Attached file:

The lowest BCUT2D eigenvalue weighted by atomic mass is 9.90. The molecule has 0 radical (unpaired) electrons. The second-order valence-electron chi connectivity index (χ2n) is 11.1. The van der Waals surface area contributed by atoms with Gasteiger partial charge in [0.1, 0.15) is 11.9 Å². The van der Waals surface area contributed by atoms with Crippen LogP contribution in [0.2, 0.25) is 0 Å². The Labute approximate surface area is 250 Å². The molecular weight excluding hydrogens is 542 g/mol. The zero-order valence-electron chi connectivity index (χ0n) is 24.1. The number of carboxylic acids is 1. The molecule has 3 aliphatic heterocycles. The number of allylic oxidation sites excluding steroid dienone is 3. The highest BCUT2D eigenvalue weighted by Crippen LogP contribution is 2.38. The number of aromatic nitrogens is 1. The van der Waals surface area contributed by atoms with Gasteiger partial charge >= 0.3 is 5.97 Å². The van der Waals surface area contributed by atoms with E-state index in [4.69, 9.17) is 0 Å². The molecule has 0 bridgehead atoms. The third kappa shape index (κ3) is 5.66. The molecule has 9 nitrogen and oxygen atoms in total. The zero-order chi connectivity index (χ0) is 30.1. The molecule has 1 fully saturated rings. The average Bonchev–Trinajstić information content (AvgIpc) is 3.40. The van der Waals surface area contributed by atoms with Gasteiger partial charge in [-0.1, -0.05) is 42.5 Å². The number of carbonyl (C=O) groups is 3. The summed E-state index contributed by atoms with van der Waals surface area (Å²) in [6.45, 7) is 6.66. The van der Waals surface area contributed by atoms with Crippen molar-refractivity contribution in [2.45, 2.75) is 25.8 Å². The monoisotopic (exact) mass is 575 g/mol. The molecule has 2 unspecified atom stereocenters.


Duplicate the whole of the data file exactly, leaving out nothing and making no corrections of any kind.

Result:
The lowest BCUT2D eigenvalue weighted by atomic mass is 9.90. The molecule has 0 radical (unpaired) electrons. The second-order valence-electron chi connectivity index (χ2n) is 11.1. The van der Waals surface area contributed by atoms with Gasteiger partial charge in [0.1, 0.15) is 11.9 Å². The van der Waals surface area contributed by atoms with Crippen LogP contribution in [0.2, 0.25) is 0 Å². The Labute approximate surface area is 250 Å². The molecular weight excluding hydrogens is 542 g/mol. The zero-order valence-electron chi connectivity index (χ0n) is 24.1. The number of carboxylic acids is 1. The molecule has 3 aliphatic heterocycles. The number of allylic oxidation sites excluding steroid dienone is 3. The highest BCUT2D eigenvalue weighted by Crippen LogP contribution is 2.38. The number of aromatic nitrogens is 1. The van der Waals surface area contributed by atoms with Gasteiger partial charge >= 0.3 is 5.97 Å². The van der Waals surface area contributed by atoms with E-state index in [4.69, 9.17) is 0 Å². The molecule has 0 bridgehead atoms. The third kappa shape index (κ3) is 5.66. The molecule has 9 nitrogen and oxygen atoms in total. The zero-order chi connectivity index (χ0) is 30.1. The molecule has 1 fully saturated rings. The average Bonchev–Trinajstić information content (AvgIpc) is 3.40. The van der Waals surface area contributed by atoms with Gasteiger partial charge in [-0.1, -0.05) is 42.5 Å². The number of carbonyl (C=O) groups is 3. The summed E-state index contributed by atoms with van der Waals surface area (Å²) in [6.45, 7) is 6.66. The van der Waals surface area contributed by atoms with Crippen molar-refractivity contribution in [2.45, 2.75) is 25.8 Å². The monoisotopic (exact) mass is 575 g/mol. The molecule has 2 unspecified atom stereocenters.